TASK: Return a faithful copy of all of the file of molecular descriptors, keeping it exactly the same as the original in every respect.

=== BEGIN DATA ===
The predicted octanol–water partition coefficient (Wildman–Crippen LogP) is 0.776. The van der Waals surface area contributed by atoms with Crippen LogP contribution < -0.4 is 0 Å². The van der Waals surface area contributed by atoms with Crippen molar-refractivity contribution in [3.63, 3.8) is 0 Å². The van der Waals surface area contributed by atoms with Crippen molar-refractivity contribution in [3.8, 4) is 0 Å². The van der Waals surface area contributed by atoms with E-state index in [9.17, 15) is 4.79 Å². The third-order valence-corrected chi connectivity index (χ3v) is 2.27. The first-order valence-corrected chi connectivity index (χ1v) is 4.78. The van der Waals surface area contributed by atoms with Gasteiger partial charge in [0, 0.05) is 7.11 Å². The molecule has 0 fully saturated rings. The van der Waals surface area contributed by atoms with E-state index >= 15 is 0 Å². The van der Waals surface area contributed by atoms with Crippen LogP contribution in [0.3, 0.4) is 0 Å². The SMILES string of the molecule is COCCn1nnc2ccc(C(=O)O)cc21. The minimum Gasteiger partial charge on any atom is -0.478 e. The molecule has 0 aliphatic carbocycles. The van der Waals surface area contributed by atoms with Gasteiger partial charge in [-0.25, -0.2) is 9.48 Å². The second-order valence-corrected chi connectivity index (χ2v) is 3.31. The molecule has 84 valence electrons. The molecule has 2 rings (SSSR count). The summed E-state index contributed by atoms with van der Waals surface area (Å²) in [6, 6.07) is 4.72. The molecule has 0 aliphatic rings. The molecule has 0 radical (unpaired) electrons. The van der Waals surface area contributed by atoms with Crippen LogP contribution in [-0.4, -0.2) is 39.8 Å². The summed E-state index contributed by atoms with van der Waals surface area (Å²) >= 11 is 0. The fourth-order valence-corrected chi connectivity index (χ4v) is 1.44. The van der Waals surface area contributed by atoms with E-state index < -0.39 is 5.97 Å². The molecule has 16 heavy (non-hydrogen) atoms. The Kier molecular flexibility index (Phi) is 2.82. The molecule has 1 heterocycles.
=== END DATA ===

The predicted octanol–water partition coefficient (Wildman–Crippen LogP) is 0.776. The van der Waals surface area contributed by atoms with Crippen LogP contribution < -0.4 is 0 Å². The van der Waals surface area contributed by atoms with Crippen molar-refractivity contribution in [3.63, 3.8) is 0 Å². The van der Waals surface area contributed by atoms with Crippen molar-refractivity contribution in [3.8, 4) is 0 Å². The van der Waals surface area contributed by atoms with E-state index in [9.17, 15) is 4.79 Å². The third-order valence-corrected chi connectivity index (χ3v) is 2.27. The first-order valence-corrected chi connectivity index (χ1v) is 4.78. The van der Waals surface area contributed by atoms with Gasteiger partial charge in [0, 0.05) is 7.11 Å². The molecule has 0 fully saturated rings. The van der Waals surface area contributed by atoms with E-state index >= 15 is 0 Å². The van der Waals surface area contributed by atoms with Crippen LogP contribution in [0.3, 0.4) is 0 Å². The SMILES string of the molecule is COCCn1nnc2ccc(C(=O)O)cc21. The minimum Gasteiger partial charge on any atom is -0.478 e. The molecule has 0 aliphatic carbocycles. The van der Waals surface area contributed by atoms with Gasteiger partial charge in [-0.25, -0.2) is 9.48 Å². The second-order valence-corrected chi connectivity index (χ2v) is 3.31. The molecule has 84 valence electrons. The molecule has 2 rings (SSSR count). The summed E-state index contributed by atoms with van der Waals surface area (Å²) in [6, 6.07) is 4.72. The molecule has 0 aliphatic rings. The molecule has 0 radical (unpaired) electrons. The van der Waals surface area contributed by atoms with Crippen LogP contribution in [-0.4, -0.2) is 39.8 Å². The summed E-state index contributed by atoms with van der Waals surface area (Å²) >= 11 is 0. The fourth-order valence-corrected chi connectivity index (χ4v) is 1.44. The van der Waals surface area contributed by atoms with E-state index < -0.39 is 5.97 Å². The molecule has 16 heavy (non-hydrogen) atoms. The Kier molecular flexibility index (Phi) is 2.82. The molecule has 1 heterocycles.